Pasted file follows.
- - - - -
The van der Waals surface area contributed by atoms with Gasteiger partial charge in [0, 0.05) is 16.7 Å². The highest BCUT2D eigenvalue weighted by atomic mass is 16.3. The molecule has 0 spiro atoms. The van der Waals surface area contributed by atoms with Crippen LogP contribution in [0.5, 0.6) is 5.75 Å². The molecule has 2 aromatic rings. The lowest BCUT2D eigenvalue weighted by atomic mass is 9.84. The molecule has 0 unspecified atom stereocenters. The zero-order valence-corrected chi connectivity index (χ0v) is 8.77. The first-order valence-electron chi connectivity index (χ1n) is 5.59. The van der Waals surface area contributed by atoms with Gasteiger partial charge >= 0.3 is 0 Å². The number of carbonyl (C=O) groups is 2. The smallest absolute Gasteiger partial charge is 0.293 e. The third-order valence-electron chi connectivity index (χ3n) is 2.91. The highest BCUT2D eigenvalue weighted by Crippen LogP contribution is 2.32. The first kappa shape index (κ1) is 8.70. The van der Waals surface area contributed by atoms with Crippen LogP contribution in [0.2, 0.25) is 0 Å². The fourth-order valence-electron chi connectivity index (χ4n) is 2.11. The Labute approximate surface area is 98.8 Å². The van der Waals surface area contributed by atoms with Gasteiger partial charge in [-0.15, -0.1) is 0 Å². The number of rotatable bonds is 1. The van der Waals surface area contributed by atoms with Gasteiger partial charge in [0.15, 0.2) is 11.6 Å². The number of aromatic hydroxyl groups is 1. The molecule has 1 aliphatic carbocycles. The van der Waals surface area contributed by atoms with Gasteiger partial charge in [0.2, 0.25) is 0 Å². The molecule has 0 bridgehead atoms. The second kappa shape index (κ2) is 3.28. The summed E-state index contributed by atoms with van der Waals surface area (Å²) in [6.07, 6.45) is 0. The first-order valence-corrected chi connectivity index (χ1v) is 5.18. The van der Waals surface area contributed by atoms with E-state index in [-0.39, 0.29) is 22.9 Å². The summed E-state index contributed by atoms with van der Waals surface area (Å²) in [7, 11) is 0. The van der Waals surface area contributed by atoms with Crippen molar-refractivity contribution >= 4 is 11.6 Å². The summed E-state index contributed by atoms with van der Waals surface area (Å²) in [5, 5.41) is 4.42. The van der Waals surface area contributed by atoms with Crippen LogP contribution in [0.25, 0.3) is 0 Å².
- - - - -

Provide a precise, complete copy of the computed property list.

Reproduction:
The van der Waals surface area contributed by atoms with Gasteiger partial charge in [0, 0.05) is 16.7 Å². The highest BCUT2D eigenvalue weighted by atomic mass is 16.3. The molecule has 0 spiro atoms. The van der Waals surface area contributed by atoms with Crippen LogP contribution in [0.5, 0.6) is 5.75 Å². The molecule has 2 aromatic rings. The lowest BCUT2D eigenvalue weighted by atomic mass is 9.84. The molecule has 0 unspecified atom stereocenters. The zero-order valence-corrected chi connectivity index (χ0v) is 8.77. The first-order valence-electron chi connectivity index (χ1n) is 5.59. The van der Waals surface area contributed by atoms with Gasteiger partial charge >= 0.3 is 0 Å². The number of carbonyl (C=O) groups is 2. The smallest absolute Gasteiger partial charge is 0.293 e. The third-order valence-electron chi connectivity index (χ3n) is 2.91. The highest BCUT2D eigenvalue weighted by Crippen LogP contribution is 2.32. The first kappa shape index (κ1) is 8.70. The van der Waals surface area contributed by atoms with Crippen LogP contribution in [0.2, 0.25) is 0 Å². The fourth-order valence-electron chi connectivity index (χ4n) is 2.11. The Labute approximate surface area is 98.8 Å². The van der Waals surface area contributed by atoms with Gasteiger partial charge in [-0.15, -0.1) is 0 Å². The number of rotatable bonds is 1. The van der Waals surface area contributed by atoms with Gasteiger partial charge in [0.15, 0.2) is 11.6 Å². The number of aromatic hydroxyl groups is 1. The molecule has 1 aliphatic carbocycles. The van der Waals surface area contributed by atoms with Gasteiger partial charge in [0.2, 0.25) is 0 Å². The molecule has 0 bridgehead atoms. The second kappa shape index (κ2) is 3.28. The summed E-state index contributed by atoms with van der Waals surface area (Å²) in [6.07, 6.45) is 0. The first-order valence-corrected chi connectivity index (χ1v) is 5.18. The van der Waals surface area contributed by atoms with E-state index in [-0.39, 0.29) is 22.9 Å². The summed E-state index contributed by atoms with van der Waals surface area (Å²) in [7, 11) is 0. The van der Waals surface area contributed by atoms with Crippen molar-refractivity contribution >= 4 is 11.6 Å². The summed E-state index contributed by atoms with van der Waals surface area (Å²) in [5, 5.41) is 4.42. The van der Waals surface area contributed by atoms with Crippen LogP contribution in [0.25, 0.3) is 0 Å².